In the 1690s upholstered settees formed part of the lavish furnishings of the state rooms of a great house, which were created to demonstrate the wealth and status of the owner. Often, settees were supplied with sets of chairs ensuite, and were upholstered to match a state bed. Their high backs were ideal for showing off expensive fabrics, which were usually brightly coloured. Fragments of the embroidered covers which have not been exposed to the light reveal the strong tones of the original red and yellow thread, which would have contrasted with the blue of the braid and fringing. This settee was almost certainly commissioned by Baron Coningsby when he remodelled and refurnished his house in the 1690s. However, it is not known for which room it was intended or whether there were any chairs supplied ensuite. The legs of the settee match those of the settee and chairs in the King's bedroom, which were covered in crimson silk damask to match the bed. The King's bedroom was furnished in preparation for a possible visit by William III; there is no evidence that he actually visited the house. The V&A settee could have been supplied for another bedroom or an anti-chamber to a bedroom.

Descriptive line

Hampton Court settee, embroidered upholstery, English, 1690's

Bibliographic References (Citation, Note/Abstract, NAL no)

Edwards, Ralph. The Dictionary of English Furniture from the Middles Ages to the Late Georgian Period. Revised Ed. (London, 1954). Vol. III P. 78, Pl. III p. 74.
Furniture of the XVII & XVIII centuries; Furniture at Hampton Court, Near Leominster - 1. Country Life, Nov. 18th, 1911 vol. no. pp.750-753.
Derek Balfour, Don't Sit Down! The Investigation and Conservation of an Upholstered Seventeenth Century Settee, V&A Conservation Journal, October 1999, No. 33, pp. 14-19.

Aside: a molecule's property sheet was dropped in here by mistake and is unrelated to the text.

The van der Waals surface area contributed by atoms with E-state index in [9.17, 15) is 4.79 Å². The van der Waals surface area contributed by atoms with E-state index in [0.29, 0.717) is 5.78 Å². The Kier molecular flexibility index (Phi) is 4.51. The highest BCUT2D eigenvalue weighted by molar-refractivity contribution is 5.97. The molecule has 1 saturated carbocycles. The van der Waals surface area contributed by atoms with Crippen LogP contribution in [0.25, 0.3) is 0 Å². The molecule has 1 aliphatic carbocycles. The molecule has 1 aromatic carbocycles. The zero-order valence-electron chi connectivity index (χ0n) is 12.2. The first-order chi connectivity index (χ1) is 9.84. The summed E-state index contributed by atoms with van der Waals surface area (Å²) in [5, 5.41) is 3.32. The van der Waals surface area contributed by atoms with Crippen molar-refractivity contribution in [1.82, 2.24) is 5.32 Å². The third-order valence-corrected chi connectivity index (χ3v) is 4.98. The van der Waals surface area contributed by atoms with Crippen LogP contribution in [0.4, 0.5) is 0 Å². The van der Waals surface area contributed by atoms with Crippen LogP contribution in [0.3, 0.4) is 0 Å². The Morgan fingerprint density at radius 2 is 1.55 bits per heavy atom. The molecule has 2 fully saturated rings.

.Heather Porter, 'The History of Cushions and the Use of Feathers in Upholstery 1580-1800', in Ed. Karin Lohm, The Forgotten History – Upholstery Conservation. Linköping: University of Linköping, 2011. Papers of symposium held in Vadstena, Sweden in 2005, pp. 81-105, illus. p. 90.

Labels and date

Settee: about 1690, Walnut, upholstered in cross-stitch embroidery trimmed with galloon and fringed. From Hampton Court, Leominster. Bought with funds from the Bryan Bequest. Museum No. W.15-1945. John Hardy [1976]
ENGLISH; about 1690
Carved and turned walnut upholstered in cross-stitch needlework trimmed with galloon and fringed.

Bought with the funds of the Bryan Bequest.

The settee came from Hampton Court, Leominster, for which it was probably acquired by Thomas Coningsby, later Earl of Conynsby, an imperious and choleric gentleman of ancient family, who was one of the last of the nobility to employ a bard and jester. [pre October 2000]


Walnut; Wool; Silk


Carving; Embroidery


Furniture; Household objects; British Galleries; Woodwork


Furniture and Woodwork Collection